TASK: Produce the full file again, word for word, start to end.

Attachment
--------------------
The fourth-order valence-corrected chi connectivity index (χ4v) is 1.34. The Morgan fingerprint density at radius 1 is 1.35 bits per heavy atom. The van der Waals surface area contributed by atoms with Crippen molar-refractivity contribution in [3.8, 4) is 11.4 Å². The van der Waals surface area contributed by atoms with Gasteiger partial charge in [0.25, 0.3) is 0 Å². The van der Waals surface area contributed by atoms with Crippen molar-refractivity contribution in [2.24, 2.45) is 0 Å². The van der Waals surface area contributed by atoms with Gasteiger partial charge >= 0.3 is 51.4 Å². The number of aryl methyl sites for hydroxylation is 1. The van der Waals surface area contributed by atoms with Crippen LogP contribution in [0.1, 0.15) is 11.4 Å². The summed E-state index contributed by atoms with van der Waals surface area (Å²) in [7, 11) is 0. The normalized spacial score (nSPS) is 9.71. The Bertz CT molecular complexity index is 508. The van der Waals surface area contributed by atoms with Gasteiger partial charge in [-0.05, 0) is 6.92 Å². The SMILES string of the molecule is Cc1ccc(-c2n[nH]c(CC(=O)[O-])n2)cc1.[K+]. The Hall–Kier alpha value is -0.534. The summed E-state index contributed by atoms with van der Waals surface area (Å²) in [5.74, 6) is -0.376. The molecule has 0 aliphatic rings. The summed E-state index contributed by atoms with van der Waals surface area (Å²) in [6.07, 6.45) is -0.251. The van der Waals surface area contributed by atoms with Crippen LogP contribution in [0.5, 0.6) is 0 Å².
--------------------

The fourth-order valence-corrected chi connectivity index (χ4v) is 1.34. The Morgan fingerprint density at radius 1 is 1.35 bits per heavy atom. The van der Waals surface area contributed by atoms with Crippen molar-refractivity contribution in [3.8, 4) is 11.4 Å². The van der Waals surface area contributed by atoms with Gasteiger partial charge in [0.25, 0.3) is 0 Å². The van der Waals surface area contributed by atoms with Crippen molar-refractivity contribution in [2.24, 2.45) is 0 Å². The van der Waals surface area contributed by atoms with Gasteiger partial charge >= 0.3 is 51.4 Å². The number of aryl methyl sites for hydroxylation is 1. The van der Waals surface area contributed by atoms with Crippen LogP contribution in [0.1, 0.15) is 11.4 Å². The summed E-state index contributed by atoms with van der Waals surface area (Å²) in [7, 11) is 0. The normalized spacial score (nSPS) is 9.71. The Bertz CT molecular complexity index is 508. The van der Waals surface area contributed by atoms with Gasteiger partial charge in [-0.05, 0) is 6.92 Å². The SMILES string of the molecule is Cc1ccc(-c2n[nH]c(CC(=O)[O-])n2)cc1.[K+]. The Hall–Kier alpha value is -0.534. The summed E-state index contributed by atoms with van der Waals surface area (Å²) in [5.74, 6) is -0.376. The molecule has 0 aliphatic rings. The summed E-state index contributed by atoms with van der Waals surface area (Å²) in [6.07, 6.45) is -0.251. The van der Waals surface area contributed by atoms with Crippen LogP contribution in [0.5, 0.6) is 0 Å².